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would be attributing to me a very narrow view of things.
A multitude of the opinions, sentiments, and instincts which belong to our times owe their origin to circumstances which have nothing to do with the principle of equality, or are even hostile to it. Thus, taking the United States for example, I could easily prove that the nature of the country, the origin of its inhabitants, the religion of the early settlers, their acquired knowledge, their previous habits, have exercised, and still do exercise, independently of democracy, an immense influence upon their modes of thought and feeling. Other causes, equally independent of the principle of equality, would be found in Europe, and would explain much of what is passing there.
I recognize the existence and the efficiency of all these various causes; but my subject does not lead me to speak of them. I have not undertaken to point out the origin and nature of all our inclinations and all our ideas; I have only endeavored to show how far both of them are affected by the equality of men's conditions.
As I am firmly convinced that the democratic revolution which we are now beholding is an irresistible fact, against which it would be neither desirable nor prudent to contend, some persons perhaps may be surprised that, in the course of this book, I have often applied language of strong censure to the democratic communities which this
revolution has created. The simple reason is, that precisely because I was not an opponent of democracy, I wished to speak of it with all sincerity. Men will not receive the truth from their enemies, and it is very seldom offered to them by their friends; on this very account, I have frankly uttered it. I believed that many persons would take it upon themselves to inform men of the benefits which they might hope to receive from the establishment of equality, whilst very few would venture to point out from afar the dangers with which it would be attended. It is principally towards these dangers, therefore, that I directed my gaze; and, believing that I had clearly discerned what they are, it would have been cowardice to say nothing about them.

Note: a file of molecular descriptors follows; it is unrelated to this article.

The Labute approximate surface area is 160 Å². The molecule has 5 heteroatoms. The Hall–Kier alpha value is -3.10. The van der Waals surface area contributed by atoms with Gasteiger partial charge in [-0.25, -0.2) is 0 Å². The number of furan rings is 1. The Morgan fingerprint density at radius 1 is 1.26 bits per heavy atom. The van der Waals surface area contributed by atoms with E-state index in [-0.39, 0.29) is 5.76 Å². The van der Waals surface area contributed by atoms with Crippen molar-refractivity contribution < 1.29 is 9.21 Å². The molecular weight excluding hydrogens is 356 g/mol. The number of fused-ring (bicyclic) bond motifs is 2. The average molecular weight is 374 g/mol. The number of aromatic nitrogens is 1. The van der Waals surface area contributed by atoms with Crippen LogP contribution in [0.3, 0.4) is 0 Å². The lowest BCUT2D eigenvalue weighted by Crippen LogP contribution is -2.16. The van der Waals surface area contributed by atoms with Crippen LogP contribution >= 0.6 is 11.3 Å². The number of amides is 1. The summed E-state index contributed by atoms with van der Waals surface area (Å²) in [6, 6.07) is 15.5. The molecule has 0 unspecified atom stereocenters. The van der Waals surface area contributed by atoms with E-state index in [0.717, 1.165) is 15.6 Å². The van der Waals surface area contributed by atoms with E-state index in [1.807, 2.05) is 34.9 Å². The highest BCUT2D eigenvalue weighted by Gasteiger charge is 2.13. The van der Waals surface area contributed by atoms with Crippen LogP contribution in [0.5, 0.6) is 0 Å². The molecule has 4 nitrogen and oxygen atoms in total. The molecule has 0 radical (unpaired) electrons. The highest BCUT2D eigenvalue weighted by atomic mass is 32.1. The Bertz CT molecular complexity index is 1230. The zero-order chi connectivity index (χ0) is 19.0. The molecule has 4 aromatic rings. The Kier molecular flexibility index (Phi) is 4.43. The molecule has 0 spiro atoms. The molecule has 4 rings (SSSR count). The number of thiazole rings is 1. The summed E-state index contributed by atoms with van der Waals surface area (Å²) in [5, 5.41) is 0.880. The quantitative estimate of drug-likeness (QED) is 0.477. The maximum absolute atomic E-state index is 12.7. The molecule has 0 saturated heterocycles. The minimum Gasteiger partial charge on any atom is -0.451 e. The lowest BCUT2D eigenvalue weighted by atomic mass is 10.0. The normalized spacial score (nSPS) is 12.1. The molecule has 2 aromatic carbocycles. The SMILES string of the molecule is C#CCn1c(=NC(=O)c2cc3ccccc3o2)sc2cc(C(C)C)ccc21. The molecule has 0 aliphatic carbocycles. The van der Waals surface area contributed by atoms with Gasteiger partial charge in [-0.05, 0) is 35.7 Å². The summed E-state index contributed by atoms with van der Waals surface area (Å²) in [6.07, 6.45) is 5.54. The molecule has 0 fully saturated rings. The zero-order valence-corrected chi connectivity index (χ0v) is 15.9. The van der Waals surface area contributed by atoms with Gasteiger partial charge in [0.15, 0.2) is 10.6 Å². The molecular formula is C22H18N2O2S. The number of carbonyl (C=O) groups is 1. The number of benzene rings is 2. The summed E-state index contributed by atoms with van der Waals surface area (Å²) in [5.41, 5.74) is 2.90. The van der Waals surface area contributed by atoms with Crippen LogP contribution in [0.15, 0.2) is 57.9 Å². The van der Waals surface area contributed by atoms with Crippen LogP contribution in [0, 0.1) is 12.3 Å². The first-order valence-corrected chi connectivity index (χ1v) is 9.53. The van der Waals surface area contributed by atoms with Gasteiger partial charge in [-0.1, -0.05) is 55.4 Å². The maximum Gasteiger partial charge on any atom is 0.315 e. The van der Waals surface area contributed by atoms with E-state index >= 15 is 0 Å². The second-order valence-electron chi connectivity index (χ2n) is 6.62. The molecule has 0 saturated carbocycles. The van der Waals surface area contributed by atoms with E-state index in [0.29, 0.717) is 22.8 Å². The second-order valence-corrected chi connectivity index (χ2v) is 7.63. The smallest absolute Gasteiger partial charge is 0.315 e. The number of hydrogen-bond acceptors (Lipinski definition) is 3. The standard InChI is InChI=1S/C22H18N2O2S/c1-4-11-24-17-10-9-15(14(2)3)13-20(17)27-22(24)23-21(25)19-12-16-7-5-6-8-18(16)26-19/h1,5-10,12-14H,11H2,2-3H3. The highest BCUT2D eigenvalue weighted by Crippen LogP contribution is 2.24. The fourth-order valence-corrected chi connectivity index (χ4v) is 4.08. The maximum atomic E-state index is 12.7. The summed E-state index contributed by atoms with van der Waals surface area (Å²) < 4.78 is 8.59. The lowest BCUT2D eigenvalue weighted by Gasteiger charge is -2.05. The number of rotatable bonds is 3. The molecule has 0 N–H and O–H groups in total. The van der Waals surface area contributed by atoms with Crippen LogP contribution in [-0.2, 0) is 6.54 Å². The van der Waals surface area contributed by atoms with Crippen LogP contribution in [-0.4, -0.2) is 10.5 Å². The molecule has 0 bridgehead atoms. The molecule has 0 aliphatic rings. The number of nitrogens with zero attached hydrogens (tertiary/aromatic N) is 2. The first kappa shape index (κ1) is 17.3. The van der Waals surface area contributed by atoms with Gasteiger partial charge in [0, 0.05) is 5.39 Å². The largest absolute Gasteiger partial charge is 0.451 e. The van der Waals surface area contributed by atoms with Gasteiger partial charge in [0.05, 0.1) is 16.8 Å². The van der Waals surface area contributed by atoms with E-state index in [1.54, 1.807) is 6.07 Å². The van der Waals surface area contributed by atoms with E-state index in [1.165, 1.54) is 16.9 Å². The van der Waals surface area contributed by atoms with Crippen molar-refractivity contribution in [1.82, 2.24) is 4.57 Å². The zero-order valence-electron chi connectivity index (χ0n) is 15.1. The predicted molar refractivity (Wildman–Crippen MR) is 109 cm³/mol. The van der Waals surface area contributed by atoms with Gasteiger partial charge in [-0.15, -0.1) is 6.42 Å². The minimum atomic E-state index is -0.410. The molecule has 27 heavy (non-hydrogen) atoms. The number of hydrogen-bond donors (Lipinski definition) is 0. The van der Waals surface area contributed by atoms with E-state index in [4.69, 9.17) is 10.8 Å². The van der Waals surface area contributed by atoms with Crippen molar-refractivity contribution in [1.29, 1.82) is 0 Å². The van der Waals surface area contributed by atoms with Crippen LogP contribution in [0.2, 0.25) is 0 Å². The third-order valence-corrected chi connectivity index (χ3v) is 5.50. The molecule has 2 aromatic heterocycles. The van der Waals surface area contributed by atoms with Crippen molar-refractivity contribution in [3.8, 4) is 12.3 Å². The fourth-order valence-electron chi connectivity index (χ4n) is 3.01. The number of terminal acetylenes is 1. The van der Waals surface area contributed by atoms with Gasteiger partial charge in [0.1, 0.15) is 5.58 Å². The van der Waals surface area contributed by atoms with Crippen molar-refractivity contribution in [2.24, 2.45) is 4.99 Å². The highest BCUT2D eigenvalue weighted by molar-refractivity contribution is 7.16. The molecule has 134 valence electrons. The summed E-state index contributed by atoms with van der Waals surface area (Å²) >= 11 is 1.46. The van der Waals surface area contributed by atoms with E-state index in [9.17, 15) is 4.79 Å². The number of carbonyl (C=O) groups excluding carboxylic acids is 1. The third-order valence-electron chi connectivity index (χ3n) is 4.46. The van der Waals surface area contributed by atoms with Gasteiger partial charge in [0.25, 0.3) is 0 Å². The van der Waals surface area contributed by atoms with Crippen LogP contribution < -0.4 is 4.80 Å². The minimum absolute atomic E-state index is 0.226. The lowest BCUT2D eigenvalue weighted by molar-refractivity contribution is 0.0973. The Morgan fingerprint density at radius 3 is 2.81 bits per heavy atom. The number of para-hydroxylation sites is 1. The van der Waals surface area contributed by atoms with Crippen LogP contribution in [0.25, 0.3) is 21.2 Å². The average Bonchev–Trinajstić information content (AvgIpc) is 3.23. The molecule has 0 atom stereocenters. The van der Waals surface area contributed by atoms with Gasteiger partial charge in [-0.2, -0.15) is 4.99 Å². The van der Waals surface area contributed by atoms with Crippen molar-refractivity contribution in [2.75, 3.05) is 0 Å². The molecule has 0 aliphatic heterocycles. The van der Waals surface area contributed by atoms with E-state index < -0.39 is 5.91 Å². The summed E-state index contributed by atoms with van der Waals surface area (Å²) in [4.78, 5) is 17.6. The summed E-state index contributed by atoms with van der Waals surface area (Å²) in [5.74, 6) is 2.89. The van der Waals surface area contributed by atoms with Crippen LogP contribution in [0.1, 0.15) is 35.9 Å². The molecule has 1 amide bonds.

I hope the same impartiality will be found in this second work which people seemed to observe in its predecessor. Placed between the conflicting opinions which divide my countrymen, I have endeavored for the time to stifle in my own bosom the sympathy or the aversion that I felt for either. If the readers of my book find in it a single phrase intended to flatter either of the great parties which have agitated our country, or any one of the petty factions which in our day harass and weaken it, let them raise their voices and accuse me.
The subject which I wished to cover by my investigations is immense ; for it includes most of the feelings and opinions produced by the new
condition of the world's affairs. Such a subject certainly exceeds my strength, and in the treatment of it I have not been able to satisfy myself. But though I could not reach the object at which I aimed, my readers will at least do me the justice to believe, that I conceived and followed out the undertaking in a spirit which rendered me worthy of success.
CONTENTS OF VOL. II.
INFLUENCE OF DEMOCRACY UPON THE ACTION OF INTELLECT
IN THE UNITED STATES.
GENERAL IDEAS THAN THEIR FOREFATHERS, THE ENGLISH .
FOR GENERAL IDEAS IN POLITICAL AFFAIRS.
INDEFINITE PERFECTIBILITY OF MAN
CRATIC PEOPLE CAN HAVE NO APTITUDE AND NO TASTE FOR
TO THEORETICAL SCIENCE
USEFUL IN DEMOCRATIC COMMUNITIES